Just like in Google Ads, Amazon negative keywords are keywords that you exclude from a larger keyword search, to make sure you don’t rank for the wrong search terms. For example, if you sell $10 headphones, you will want to rank for searches of “headphones” but not searches of “bose headphones.” In this instance, “bose” should be added as a negative keyword.
When trying to decide what negative keywords to filter out, also look for keywords receiving a large volume of traffic but few conversions. In other words, you’re paying for clicks that don’t convert to actual sales, meaning your valuable ad dollars are going to waste. No one likes to waste money, particularly advertisers. This can often happen with keywords that are too general and too short, such as “top.” Ideal shoppers are likely looking for something much more specific that can be targeted with a better long-tail keyword (such as a “blue button-down shirt for men”).
Plus, what if most of those customers aren’t looking for a shirt at all, but those old-school spinning toys once loved by kids?
There’s no way to predict what those customers are looking for without better, more refined keywords, so your ads will go to waste when shoppers are looking for something other than what you’re selling on Amazon. Fortunately, you can eliminate a great deal of wasteful ad spend by leveraging negative keywords, which prevents your ads from showing in the searches that don’t produce sales.
Use the Customer Search Term Report, filter for spend, and identify the keywords with zero sales. Add those keywords to your negative keywords category, and voilà! No more money spent on ads that don’t generate sales. You can also add negative keywords with bulk operations.
Obviously, the lower the ACoS, the better. But is that always what you should be aiming for? ACoS is a ratio of your ad spend to revenue. For automatic campaigns, ACoS is at the group level, but for manual campaigns, you get your ACoS on a product level. Low is preferred, of course, but every campaign should have a goal depending on whether you’re launching a product, liquidating a product, or trying to generate ongoing profits from that product.
For best-selling products, your aim should be to lower your advertising costs. They’re best-sellers, meaning shoppers can already find those products easily. For product launches, a higher ACoS (at least in the short term) is useful for gaining traction and earning reviews (refer back to that Flywheel effect we discussed earlier).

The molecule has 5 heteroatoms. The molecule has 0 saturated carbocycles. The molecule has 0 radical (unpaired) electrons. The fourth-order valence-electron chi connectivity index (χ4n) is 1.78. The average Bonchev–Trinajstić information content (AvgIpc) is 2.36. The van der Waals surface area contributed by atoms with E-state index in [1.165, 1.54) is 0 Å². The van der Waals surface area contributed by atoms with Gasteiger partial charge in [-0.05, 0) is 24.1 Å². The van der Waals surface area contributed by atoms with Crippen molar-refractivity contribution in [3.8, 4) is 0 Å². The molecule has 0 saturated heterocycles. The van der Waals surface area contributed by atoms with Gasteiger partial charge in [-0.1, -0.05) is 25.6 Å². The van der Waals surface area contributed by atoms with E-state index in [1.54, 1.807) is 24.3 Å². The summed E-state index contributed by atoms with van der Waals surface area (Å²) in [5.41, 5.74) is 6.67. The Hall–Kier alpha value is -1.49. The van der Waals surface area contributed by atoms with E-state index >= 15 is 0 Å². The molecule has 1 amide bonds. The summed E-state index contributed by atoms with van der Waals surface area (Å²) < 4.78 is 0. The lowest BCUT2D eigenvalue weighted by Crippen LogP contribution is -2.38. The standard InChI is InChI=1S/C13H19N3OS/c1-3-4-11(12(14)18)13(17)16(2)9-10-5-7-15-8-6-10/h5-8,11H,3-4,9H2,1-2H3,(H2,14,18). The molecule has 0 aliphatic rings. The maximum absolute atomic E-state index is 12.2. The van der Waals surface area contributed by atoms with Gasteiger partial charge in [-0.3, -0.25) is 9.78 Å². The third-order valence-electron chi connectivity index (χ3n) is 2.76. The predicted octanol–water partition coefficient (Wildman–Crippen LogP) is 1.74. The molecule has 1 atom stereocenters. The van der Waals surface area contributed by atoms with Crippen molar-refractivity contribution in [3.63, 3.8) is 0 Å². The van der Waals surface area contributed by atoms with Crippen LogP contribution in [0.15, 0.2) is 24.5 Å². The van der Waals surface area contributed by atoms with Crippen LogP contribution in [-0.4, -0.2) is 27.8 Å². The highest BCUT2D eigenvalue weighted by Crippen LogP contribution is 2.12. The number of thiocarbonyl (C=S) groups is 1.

While the idea of setting it and forgetting it might be appealing, automatic campaigns aren’t always your friend. Auto campaigns give you only limited control, and you can’t set bids on individual search queries. Auto campaigns are useful for another function, though: sourcing keywords.
Use auto campaigns to discover search terms that are converting and add those terms as keywords in your manual campaigns. You should look for ways to automate all keyword optimization processes whenever possible, including negative keywords, refining keyword match types, in addition to auto to manual campaign search term migration.
We’ve already touched on the dangers of set-it-and-forget-it, and that’s true for the keyword bidding process, too. Ad group default bids can hurt you because your bid won’t be successful for every keyword. Instead, set your default bid at the keyword level at what you can afford to pay per click. You should keep a close eye on your conversion rates and continuously adjust your bids. If your conversion rate goes down, for instance, and you don’t adjust your bid, you’re going to lose money.
It’s impossible to know the perfect bid without analyzing hordes of data constantly, and no one has time for that. Instead of slaving over your data, automate the bidding process with technology that uses machine learning to maximize your profits.
Of course, there are other Amazon ad types, including video ads, product display ads, and traditional display ads. Some advanced Amazon advertisers successfully use a broad mix of ad types and generate substantial profits. You don’t need to spread your ad dollars thin and run every time of available ad to see results. If you’re ready to kick your Amazon advertising game up a notch or two, employing these tactics will help you make more money selling on Amazon—without costing you a ton of ad spend or valuable time.
About the author
Robbie Hill is the Director of Content at Teikametrics. Teikametrics is the leading Retail Optimization Platform (ROP) that helps retailers, brands and agencies grow revenue and increase profitability on Amazon. Teikametrics optimizes billions of transactions for thousands of retailers around the world selling on Amazon and other marketplaces. He is passionate about Boston sports teams, craft beer, filmmaking, and helping sellers.